Elijah Jensen is The Unicorn Feather. And he isn't. He is a musician. He does write the music. But he leaves it up to The Unicorn Feather to perform it. He's present in every performance, but sees himself and The Unicorn Feather as two separate personas. When I interviewed him, I wondered if I would be talking to Jensen or The Feather. Turns out they have a lot in common.
We agreed to meet in a local pub that's known for its conversation-friendly atmosphere and inexpensive, cold drinks. As I walked in, Jensen was already there, seated in one of the low, leather chairs with his legs stretched out in front of him. With sandy blonde hair, blue eyes and sculpted features, Jensen is an attractive man. He seems comfortable in his own skin and his laid-back demeanor and wide smile make him quite approachable. With pen and paper in hand, I sat down with him and soon discovered that this interview was going to be easy. Jensen loves what he does and he has no problem talking about why he does it.
As a young man, Jensen taught himself to play guitar. As many young guitar-playing boys do, he started a band. And, as many young guitar-playing-starting-a-band-boys have a tendency to do, he gave his band a rather obscure name: Pajama Party in a Haunted Hive-after one of his favorite songs. PPHH had been together about five years and were putting out album number three when their drummer moved to the Big Apple. Jensen had to decide what to do. Guitar in hand, he looked down at the ring on his finger: a unicorn carved in bas-relief in silver and surrounded by a bezel of turquoise. For Jensen, trying to figure out how to go it alone, the unicorn was a symbol of power and uniqueness. He knew he could do this on his own, but he also knew that he would need to take strength from the people around him. For him, a feather was a symbol of beauty and also the importance of being part of something bigger. The Unicorn Feather just made sense. And with this idea behind him, he began to create and perform his art.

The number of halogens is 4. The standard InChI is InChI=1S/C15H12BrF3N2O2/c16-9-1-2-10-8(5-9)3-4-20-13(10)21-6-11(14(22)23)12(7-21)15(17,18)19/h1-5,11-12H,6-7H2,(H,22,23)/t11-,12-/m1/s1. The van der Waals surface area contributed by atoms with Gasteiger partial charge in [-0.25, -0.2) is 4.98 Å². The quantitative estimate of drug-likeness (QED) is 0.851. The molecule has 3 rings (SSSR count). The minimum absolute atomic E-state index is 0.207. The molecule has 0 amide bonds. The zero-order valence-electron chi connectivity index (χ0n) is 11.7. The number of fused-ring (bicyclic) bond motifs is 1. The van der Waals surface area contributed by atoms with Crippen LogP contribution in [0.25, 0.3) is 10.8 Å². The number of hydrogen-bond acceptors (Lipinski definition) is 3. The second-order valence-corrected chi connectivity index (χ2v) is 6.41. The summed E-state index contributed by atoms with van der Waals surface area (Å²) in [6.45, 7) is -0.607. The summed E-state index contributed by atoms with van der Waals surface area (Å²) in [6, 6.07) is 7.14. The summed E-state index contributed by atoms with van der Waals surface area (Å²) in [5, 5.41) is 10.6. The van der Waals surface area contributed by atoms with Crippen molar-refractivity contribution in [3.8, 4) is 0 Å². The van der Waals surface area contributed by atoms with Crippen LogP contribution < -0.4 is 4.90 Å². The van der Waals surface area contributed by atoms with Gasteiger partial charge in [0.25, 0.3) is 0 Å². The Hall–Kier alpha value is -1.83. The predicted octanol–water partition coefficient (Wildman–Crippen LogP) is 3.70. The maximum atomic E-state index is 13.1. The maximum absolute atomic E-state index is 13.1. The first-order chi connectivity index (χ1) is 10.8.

Living in Rome, Georgia in an empty antebellum mansion, Jensen began recording his 2004 The Floating Parade. It's the perfect name for this collection of soundscapes. Each song follows the one before, borrowing some of the sounds, eliminating others and layering new sounds on. Like a parade, the songs all belong together, but floating is a good description of how they come through. The instrumentation is varied and numerous and the arrangements are often experimental. Jensen's voice is at times low and clear and at other times high and breaking. The emotion he feels in each song is evident even when the songs that are more free association than planned, like the CD's first song "Math Rock" or the repetitive "We're All Made of Love." After laying down and recording many of the tracks, Jensen brought the music back to Boise and with the help of friends and some very talented siblings, had a 20-song completed work. He's given away several copies of the CD and sells it at shows, but there's been no real promotional plan. However, with a CD release party and signing at the Record Exchange, a show at ELK and a show at Neurolux the CD will definitely be heard. He often plays the CD on stage while he is performing, adding layers and rich sound to each set. And not only will people have a chance to hear the music, they'll get to see The Unicorn Feather perform.
On stage, The Unicorn Feather is as interesting to watch as he is to hear. When Jensen introduces himself he says, "We are The Unicorn Feather." He's not crazy, he's just acknowledging the two sides of himself up on stage: Jensen the man and Jensen the performer. Where Jensen the man is a bit reserved, Jensen the performer gives everything he's got and then some. He wants the people around him to feel the music as deeply as he does, whether they love it or hate it. He desperately wants them to feel it and truly believes that if they do, he and his listeners will be the better for it. He sees himself as a humanitarian who through his music is trying to make the world a better place. He has plans for a project-with his girlfriend, a documentary filmmaker-that will take him from Seattle to Savannah, Georgia, performing in homeless shelters for people who don't get the opportunity to go out and hear music. While Jensen may be somewhat of an idealist, his heart, which he puts wholly into everything he does, is in the right place.
September 1, 7 p.m., CD release party, signing and performance, FREE, Record Exchange, 1105 W. Idaho St.
September 3, 7:30 p.m., with Glass Candy, Danava and The Shattered Theatre, $5, ELK, call 424-0385 for more information.
September 6, 9 p.m., with The Fruit Bats, $3, Neurolux, 113 N. 11th St.